Dogs XIX

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I awoke to the howling of dogs.

I had the Spencer in hand when I reached the kitchen door and looked out into the yard. A pack of 20 or so mongrels and mixed breeds chased one another around the hardpack, nipping and yapping, acting more like puppies than dogs close to the end of their days.

When I stepped out of the house and into the dawn’s light, the dogs stopped and turned to face me. One of them trotted out to the center.

He was a great big bastard who looked like he was half Russian Wolfhound and Mastiff.

He sat down on his haunches, shivered from his tail to the tip of his nose, and his skin fell away as though it was nothing more than a heavy cloak.

And perhaps it was nothing more than that to the man who stood before me.

He was tall and proud, and I didn’t know if he was man or god or somewhere in between.

Whatever he was, he was big.

The man glanced at the rifle, and the metal and wood grew cold in my hands. The pain became almost unbearable, but I did nothing more than stand and face him down.

Finally, with he laughed, and the pain stopped.

He gestured to a small dog with brindle coloring, and it trotted up to stand beside him.

“My savior, Sees Ravens, is impressed with you,” the dog informed me.

“I’m impressed he can make my rifle so damned cold,” I replied. The statement elicited another laugh from Sees Ravens, and the dogs let out appreciative howls.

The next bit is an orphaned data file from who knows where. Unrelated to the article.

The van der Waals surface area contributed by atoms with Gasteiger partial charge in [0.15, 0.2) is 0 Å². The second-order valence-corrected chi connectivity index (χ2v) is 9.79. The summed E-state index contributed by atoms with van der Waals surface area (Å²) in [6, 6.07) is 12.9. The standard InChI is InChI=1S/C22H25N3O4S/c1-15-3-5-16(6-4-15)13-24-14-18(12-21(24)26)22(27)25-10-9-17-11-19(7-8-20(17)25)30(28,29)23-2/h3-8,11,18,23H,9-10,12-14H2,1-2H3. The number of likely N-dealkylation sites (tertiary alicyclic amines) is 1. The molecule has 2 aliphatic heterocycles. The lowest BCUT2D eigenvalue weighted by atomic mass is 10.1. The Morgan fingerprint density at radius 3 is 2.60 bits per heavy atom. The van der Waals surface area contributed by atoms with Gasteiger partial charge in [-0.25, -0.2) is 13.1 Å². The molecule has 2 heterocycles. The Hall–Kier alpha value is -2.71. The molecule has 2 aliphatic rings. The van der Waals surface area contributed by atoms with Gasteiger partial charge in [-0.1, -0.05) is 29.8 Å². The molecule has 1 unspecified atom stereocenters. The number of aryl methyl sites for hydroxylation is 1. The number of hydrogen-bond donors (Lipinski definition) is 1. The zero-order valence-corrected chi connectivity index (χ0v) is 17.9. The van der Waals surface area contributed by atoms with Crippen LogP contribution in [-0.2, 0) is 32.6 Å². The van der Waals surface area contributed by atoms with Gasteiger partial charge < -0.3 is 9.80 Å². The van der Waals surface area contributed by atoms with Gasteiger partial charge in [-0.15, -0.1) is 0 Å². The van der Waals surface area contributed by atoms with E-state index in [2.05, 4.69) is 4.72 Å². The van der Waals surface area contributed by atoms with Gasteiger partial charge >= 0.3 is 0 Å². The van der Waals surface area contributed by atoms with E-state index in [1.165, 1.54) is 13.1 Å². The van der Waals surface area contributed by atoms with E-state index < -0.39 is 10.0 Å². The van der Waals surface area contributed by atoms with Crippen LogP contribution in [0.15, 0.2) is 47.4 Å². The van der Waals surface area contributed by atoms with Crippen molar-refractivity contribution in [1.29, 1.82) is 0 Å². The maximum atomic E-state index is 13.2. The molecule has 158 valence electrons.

“My savior had come here to kill you,” the dog explained. “He has a collection of Duncan Blood scalps, and he sought to add another today. But you are different.”

“A bit,” I agreed. I didn’t bother tightening my grip on the Spencer. I suspected I’d be dead before I could get a shot off.

“No Blood has ever held onto his weapon before,” the dog continued. “Not when my master was intent on making them drop it.”

“Is it just me he hunts?”

The dog nodded. “You slew his family one night.”

“Why?”

“Because you could.”

“I’d hunt me down too.”

Sees Ravens peered at me, then nodded to the dog.

“My savior has a question. Do you drink coffee?”

I chuckled and put the Spencer in the crook of my arm. “I do.”

I opened the door and let the man in.

#dogs #horrorstories

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Nicholas Efstathiou

Husband, father, and writer.

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